Rayfield Allied is delighted to announce that Mahan Esfahani has signed to Deutsche Grammophon.
PRESS RELEASE: 1 August 2014, Bristol:
Harpsichordist Mahan Esfahani – whose “daring and fiery performances” (The Times) have made him “his instrument’s leading champion” (International Piano) – today signed an exclusive contract with Deutsche Grammophon, prior to his debut at the Bristol Proms. His first recording for the Yellow Label – an eclectic programme fusing Baroque with Minimalism – will be released next year, making it the first harpsichord album to come out of the label in over 30 years.
Welcoming Mahan Esfahani to the Yellow Label’s roster of artists, Deutsche Grammophon President Mark Wilkinson said: “Mahan is a dynamic, daring musician who thinks way beyond the conventional boundaries of his instrument, and is well placed to add excitement to and find new audiences for the harpsichord.”
“I am proud to become part of the Deutsche Grammophon family,” said Esfahani, “As a musician I like to think out of the box, and here is a label with the same attitude. I am particularly proud to be joining the label of one of my great idols, the harpsichord legend Ralph Kirkpatrick. I am honoured to be in such company.”
Mahan Esfahani was born in Tehran in 1984 and studied piano with his father before moving on to harpsichord and organ. He was the first harpsichordist to be named a BBC “New Generation Artist” and to be awarded a prize from the Borletti-Buitoni Trust. He made his Wigmore Hall solo debut in 2009 and developed an ever-growing reputation as a recitalist and concerto soloist at major European halls. In July 2011, he made history with the first solo harpsichord recital in the Proms, selling out London’s Cadogan Hall, and was reinvited to the Proms in 2012 to direct his own orchestration of JS Bach’s Art of Fugue for the Academy of Ancient Music. He has been nominated for Gramophone’s coveted “Artist of the Year” award 2014.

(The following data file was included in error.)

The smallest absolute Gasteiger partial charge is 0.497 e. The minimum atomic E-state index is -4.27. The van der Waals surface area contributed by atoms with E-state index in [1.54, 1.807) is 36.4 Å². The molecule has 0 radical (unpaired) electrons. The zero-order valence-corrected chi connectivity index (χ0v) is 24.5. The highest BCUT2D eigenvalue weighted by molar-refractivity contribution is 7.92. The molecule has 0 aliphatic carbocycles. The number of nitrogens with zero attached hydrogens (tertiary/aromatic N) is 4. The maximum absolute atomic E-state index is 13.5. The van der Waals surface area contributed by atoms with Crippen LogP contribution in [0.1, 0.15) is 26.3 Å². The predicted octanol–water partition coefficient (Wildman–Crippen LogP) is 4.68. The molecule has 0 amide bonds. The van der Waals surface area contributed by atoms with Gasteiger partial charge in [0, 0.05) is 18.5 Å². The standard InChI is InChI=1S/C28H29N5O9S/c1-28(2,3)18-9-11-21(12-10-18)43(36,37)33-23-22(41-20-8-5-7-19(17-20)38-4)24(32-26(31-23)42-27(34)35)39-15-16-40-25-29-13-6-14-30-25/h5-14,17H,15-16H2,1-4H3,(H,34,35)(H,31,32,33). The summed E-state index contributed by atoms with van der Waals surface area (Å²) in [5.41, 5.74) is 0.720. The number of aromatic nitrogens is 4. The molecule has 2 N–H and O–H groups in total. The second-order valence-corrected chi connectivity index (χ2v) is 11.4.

Refusing to be pigeon-holed, Esfahani is a tireless standard-bearer for the harpsichord and any music that it can tackle. “He sees the harpsichord as a contemporary instrument,” says arts commentator Norman Lebrecht, adding: “He’s had all the right authentic training, but he’s casting it off. He’s carving his own furrow into the world of the harpsichord.”
See the full press release here.